Adding this ScreenListener or InteractionListener suffix, because of how generic it is, allows us to combine seemingly unrelated exit points together. You might as well split it into more specific interfaces like OnLocationEnteredListener, OnBackPressedListener, but usually, I prefer to group all of them. We can now use the interface to handle continue button clicks like this:

The listener can either be passed to a widget constructor or I found it convenient to make use of context.findAncestorStateOfType method because it’s usually our ancestor who knows why their child was displayed. For this to work, we need to add a minor detail to our listener declaration:

Now we can access it like context.findAncestorStateOfType<LocationInputScreenListener>(), given one of our ancestors was declared as:

This interface now becomes some kind of a contract your screen demands from elements up in the widget tree to adhere to for being able to display it. It’s usually (but not necessarily) the direct parent who implements the interface, or it might as well be different parents if we decide it’s easier to handle different events this way and declare multiple interfaces. There’s an example of such split in the sample app: the logged-in flow controller takes care of profile editing but the root state handles logout action, even though two events are generated by the profile page.

In addition to points discussed above, abstracting exit points also simplify collaborative work on a project a great deal when a person assigned to build a feature doesn’t have to wait for the context this feature will be presented in to be ready, they just define an interface and build the feature in itself, and later it gets plugged into its final place.

Flow orchestrators

Having transferred part of the decision making from individual screens to their ancestors, we’re still probably mixing presentation and navigation logic. Let’s see how we can separate these with a flow controller/coordinator/orchestrator (you choose) design pattern.

We can think of our app as of a tree where leaf nodes are individual screens while other nodes represent abstract flows. Going back to our example, our imaginary app might be viewed as:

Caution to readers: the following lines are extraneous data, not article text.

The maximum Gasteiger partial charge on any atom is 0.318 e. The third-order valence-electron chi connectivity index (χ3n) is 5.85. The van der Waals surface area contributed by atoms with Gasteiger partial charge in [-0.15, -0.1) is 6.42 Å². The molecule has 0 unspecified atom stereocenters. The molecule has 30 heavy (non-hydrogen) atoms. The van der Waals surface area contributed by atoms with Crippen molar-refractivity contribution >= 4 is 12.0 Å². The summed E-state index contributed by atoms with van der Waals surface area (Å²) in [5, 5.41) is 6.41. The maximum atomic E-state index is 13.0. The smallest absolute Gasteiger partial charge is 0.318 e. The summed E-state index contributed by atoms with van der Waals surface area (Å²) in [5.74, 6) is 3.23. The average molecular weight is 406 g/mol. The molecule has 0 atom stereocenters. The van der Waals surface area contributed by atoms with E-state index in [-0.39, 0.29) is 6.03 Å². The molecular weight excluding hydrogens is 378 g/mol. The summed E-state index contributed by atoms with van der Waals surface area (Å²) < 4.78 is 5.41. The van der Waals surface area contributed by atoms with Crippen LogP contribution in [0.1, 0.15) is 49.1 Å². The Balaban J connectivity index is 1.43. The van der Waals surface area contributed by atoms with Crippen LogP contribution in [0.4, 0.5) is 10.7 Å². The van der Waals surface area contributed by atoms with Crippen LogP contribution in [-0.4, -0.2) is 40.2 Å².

Not to anger computer scientists out there, I’ll note that it’s not actually a tree, but a rooted acyclic directed graph, because there’s at least one (but can be more) path from the root to any other vertex. In other words — nodes can be reused i.e. displayed in multiple contexts.

Such modeling is helpful because it allows us to see groups of related screens that represent a single flow. For each such flow, we can then create an “empty” ancestor whose sole responsibility is to orchestrate the flow, i.e. decide which screen should be displayed at any given moment. Let’s see how it helps to make navigation more manageable.

I think that the biggest advantage of this pattern is scoped navigation logic. Basically, for every flow, you have a place with a complete description of the flow including the order and conditions in which screens get displayed, the data that gets gathered during the flow, the animations that are played during screen transitions, etc. Not only does it provide a clear picture of what’s going on, but allows to easily share and tweak things, like for example adjust animation easing or time, reorder stages or introduce an intermediate step based on the provided input.

Another great thing is that it’s far simpler to manage a flow-scoped navigation stack than an app-wide one —there are only widgets related to the flow in our stack. This decreases the probability of a mistake and its cost when some less trivial stack manipulations are performed, like popUntil.

Flow controllers are also a good place for keeping some common logic or UI components shared by multiple screens within a flow. In a Flutter project, I worked on we also kept the logic for displaying dialogs and bottom sheets in the base flow controller class to provide fast and easy access to these components.

Single stack BaseFlowController in Flutter

Before showing how a base single stack flow controller might be implemented, I’d like to make a few notes.

Firstly, this is just an example and a pretty barebone one. You can take it as a basis and extend it in any way your project requires.